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Business strategy in downtimes

Business environment has been uncertain and unsure. That was to be. Any country before the elections is naturally tentative. Any industry before the new government is elected is careful and hesitant. Any business is bound to keep their cards close to its chest till the government in-waiting assumes the reins of power. Post-elections the businesses normally start making plans to adjust and capitalize on the policies likely to take shape. In Pakistan, the post-election scenario has added to the uncertainty. The party with the majority is not going to form the government. The party with lesser seats is going to join other parties with even lesser seats to cut and paste a government design. The design looks patchy. The design looks fragile. The design looks compromised. All these are signs of more turmoil. Turmoil is not what businesses want. Investments, employment, expansion are reversed in times of political disturbance.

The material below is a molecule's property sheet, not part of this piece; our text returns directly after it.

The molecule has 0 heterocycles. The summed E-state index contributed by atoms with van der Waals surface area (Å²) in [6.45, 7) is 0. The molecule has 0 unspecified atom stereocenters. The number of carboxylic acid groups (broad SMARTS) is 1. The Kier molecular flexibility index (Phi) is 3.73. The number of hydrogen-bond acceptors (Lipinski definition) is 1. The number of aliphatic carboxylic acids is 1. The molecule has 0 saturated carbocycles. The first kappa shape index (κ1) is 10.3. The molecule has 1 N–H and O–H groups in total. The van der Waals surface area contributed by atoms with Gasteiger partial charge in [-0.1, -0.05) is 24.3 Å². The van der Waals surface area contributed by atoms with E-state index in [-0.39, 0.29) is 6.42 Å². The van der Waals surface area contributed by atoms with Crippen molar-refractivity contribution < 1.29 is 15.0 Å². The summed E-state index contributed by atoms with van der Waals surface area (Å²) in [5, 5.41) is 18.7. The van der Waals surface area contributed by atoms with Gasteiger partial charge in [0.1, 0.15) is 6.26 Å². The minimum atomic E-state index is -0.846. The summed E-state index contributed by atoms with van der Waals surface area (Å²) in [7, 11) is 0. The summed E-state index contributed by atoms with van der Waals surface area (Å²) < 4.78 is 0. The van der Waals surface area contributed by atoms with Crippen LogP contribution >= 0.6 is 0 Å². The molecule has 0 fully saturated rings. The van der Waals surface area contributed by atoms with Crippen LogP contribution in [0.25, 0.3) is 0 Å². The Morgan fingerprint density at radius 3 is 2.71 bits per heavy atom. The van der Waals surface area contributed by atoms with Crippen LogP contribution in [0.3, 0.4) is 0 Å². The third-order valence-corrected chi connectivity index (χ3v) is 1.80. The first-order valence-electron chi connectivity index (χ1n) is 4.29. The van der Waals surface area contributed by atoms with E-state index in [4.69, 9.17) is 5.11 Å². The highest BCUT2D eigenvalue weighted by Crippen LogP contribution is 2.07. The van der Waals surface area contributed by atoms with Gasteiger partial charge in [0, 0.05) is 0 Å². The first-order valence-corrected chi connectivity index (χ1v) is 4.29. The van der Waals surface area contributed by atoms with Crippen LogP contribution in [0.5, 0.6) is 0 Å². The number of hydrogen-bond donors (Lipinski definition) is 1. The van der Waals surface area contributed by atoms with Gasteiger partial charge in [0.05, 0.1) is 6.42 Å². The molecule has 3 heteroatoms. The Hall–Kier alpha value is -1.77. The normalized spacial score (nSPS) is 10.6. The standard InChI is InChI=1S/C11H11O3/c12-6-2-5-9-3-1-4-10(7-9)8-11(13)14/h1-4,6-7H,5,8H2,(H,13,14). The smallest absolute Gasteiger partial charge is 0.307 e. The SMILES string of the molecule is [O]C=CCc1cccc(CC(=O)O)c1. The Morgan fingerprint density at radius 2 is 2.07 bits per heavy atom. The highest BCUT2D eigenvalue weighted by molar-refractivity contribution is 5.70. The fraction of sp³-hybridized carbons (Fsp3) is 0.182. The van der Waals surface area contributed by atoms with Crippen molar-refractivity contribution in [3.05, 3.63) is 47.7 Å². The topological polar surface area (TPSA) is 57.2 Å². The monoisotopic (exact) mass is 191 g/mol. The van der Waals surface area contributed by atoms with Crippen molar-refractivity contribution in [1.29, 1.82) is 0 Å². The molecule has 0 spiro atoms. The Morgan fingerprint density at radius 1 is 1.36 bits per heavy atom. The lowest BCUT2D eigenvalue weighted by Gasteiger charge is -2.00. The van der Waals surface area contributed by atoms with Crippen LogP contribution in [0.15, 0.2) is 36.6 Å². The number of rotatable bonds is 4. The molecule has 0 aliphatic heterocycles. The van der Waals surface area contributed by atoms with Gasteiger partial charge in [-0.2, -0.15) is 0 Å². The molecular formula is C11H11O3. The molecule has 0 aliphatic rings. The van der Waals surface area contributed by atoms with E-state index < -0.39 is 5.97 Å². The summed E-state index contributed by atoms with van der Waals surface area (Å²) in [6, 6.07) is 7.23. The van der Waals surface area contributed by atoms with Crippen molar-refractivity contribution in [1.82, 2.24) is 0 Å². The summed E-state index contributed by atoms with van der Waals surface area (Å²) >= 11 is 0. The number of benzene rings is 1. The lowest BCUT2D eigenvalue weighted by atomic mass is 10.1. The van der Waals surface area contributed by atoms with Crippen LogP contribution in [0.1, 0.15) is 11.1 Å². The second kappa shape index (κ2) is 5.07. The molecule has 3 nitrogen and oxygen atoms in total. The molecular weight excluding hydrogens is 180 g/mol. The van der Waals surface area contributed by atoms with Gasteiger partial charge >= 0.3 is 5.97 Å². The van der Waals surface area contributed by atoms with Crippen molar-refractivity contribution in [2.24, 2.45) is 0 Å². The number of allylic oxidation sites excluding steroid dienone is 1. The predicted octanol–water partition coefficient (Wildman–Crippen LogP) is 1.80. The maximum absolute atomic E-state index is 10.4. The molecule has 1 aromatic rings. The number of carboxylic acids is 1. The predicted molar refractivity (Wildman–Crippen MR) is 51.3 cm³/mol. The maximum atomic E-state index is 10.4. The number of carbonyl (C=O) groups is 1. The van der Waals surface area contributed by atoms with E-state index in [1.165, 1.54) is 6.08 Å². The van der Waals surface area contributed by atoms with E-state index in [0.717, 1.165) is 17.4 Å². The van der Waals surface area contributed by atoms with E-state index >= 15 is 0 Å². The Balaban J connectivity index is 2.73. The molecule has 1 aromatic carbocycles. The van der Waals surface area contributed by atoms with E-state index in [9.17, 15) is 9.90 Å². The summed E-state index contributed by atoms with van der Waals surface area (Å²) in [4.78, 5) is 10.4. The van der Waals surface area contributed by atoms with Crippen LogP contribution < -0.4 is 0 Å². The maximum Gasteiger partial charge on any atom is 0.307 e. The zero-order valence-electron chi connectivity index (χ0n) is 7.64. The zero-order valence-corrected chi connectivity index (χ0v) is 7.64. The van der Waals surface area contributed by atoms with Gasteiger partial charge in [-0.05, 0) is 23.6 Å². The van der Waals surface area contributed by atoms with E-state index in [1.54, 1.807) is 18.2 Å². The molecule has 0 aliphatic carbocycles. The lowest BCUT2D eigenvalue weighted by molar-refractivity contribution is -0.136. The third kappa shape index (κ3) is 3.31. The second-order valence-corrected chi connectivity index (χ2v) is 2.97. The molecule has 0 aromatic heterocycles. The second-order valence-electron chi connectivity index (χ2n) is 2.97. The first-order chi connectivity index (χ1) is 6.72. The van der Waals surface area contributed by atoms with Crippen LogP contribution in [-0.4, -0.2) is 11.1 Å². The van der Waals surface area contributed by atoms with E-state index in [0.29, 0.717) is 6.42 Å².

Most businesses are down in these times. Most businesses feel frustrated and defeated. Most businesses would be withdrawing their growth plans. That is perfectly normal. However, some businesses may see otherwise. Some may see this downtime as an opportunity. Some may see it as a time to invest. Some may see it as a time to hire. Such businesses are taking risks. Such businesses may fail. That is why many businesses just stall and play the wait-and-see game. That may be a wise strategy. But that may make the system slow and people more fearful. Let us look at what businesses do and what can they do when confronted with a deteriorating business environment: